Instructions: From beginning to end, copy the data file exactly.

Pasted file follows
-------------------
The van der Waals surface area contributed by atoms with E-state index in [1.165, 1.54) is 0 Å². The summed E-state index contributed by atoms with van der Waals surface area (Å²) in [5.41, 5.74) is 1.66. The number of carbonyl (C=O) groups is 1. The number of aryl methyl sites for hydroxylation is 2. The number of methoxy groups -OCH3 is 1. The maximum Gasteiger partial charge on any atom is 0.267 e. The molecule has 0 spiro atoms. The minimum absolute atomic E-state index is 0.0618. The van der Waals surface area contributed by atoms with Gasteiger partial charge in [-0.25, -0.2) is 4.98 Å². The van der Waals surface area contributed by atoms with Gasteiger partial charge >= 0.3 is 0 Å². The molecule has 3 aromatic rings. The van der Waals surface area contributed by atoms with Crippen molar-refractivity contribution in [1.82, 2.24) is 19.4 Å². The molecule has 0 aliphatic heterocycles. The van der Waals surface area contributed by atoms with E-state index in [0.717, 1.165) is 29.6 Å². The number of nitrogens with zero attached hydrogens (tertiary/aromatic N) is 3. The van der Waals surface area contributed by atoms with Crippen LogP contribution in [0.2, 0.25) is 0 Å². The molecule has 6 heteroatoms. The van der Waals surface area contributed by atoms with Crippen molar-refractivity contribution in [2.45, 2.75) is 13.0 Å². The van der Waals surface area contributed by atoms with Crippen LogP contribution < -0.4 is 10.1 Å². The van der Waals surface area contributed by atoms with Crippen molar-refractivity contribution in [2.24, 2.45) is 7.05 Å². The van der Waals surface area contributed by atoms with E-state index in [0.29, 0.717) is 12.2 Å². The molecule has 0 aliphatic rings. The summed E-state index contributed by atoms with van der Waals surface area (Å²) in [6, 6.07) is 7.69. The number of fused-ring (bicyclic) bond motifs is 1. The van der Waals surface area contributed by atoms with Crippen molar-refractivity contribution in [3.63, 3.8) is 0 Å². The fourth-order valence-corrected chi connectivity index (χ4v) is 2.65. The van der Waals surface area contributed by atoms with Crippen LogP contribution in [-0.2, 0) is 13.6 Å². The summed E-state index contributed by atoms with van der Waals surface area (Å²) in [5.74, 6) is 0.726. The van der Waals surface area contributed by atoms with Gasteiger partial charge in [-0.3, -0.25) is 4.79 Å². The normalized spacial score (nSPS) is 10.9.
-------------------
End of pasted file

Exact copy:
The van der Waals surface area contributed by atoms with E-state index in [1.165, 1.54) is 0 Å². The summed E-state index contributed by atoms with van der Waals surface area (Å²) in [5.41, 5.74) is 1.66. The number of carbonyl (C=O) groups is 1. The number of aryl methyl sites for hydroxylation is 2. The number of methoxy groups -OCH3 is 1. The maximum Gasteiger partial charge on any atom is 0.267 e. The molecule has 0 spiro atoms. The minimum absolute atomic E-state index is 0.0618. The van der Waals surface area contributed by atoms with Gasteiger partial charge in [-0.25, -0.2) is 4.98 Å². The van der Waals surface area contributed by atoms with Gasteiger partial charge >= 0.3 is 0 Å². The molecule has 3 aromatic rings. The van der Waals surface area contributed by atoms with Crippen molar-refractivity contribution in [1.82, 2.24) is 19.4 Å². The molecule has 0 aliphatic heterocycles. The van der Waals surface area contributed by atoms with E-state index in [0.717, 1.165) is 29.6 Å². The number of nitrogens with zero attached hydrogens (tertiary/aromatic N) is 3. The van der Waals surface area contributed by atoms with Crippen LogP contribution in [0.2, 0.25) is 0 Å². The molecule has 6 heteroatoms. The van der Waals surface area contributed by atoms with Crippen molar-refractivity contribution in [2.45, 2.75) is 13.0 Å². The van der Waals surface area contributed by atoms with Crippen LogP contribution < -0.4 is 10.1 Å². The van der Waals surface area contributed by atoms with Crippen molar-refractivity contribution in [2.24, 2.45) is 7.05 Å². The van der Waals surface area contributed by atoms with E-state index in [0.29, 0.717) is 12.2 Å². The molecule has 0 aliphatic rings. The summed E-state index contributed by atoms with van der Waals surface area (Å²) in [6, 6.07) is 7.69. The number of fused-ring (bicyclic) bond motifs is 1. The van der Waals surface area contributed by atoms with Crippen molar-refractivity contribution in [3.63, 3.8) is 0 Å². The fourth-order valence-corrected chi connectivity index (χ4v) is 2.65. The van der Waals surface area contributed by atoms with Crippen LogP contribution in [-0.2, 0) is 13.6 Å². The summed E-state index contributed by atoms with van der Waals surface area (Å²) in [5.74, 6) is 0.726. The van der Waals surface area contributed by atoms with Gasteiger partial charge in [-0.3, -0.25) is 4.79 Å². The normalized spacial score (nSPS) is 10.9.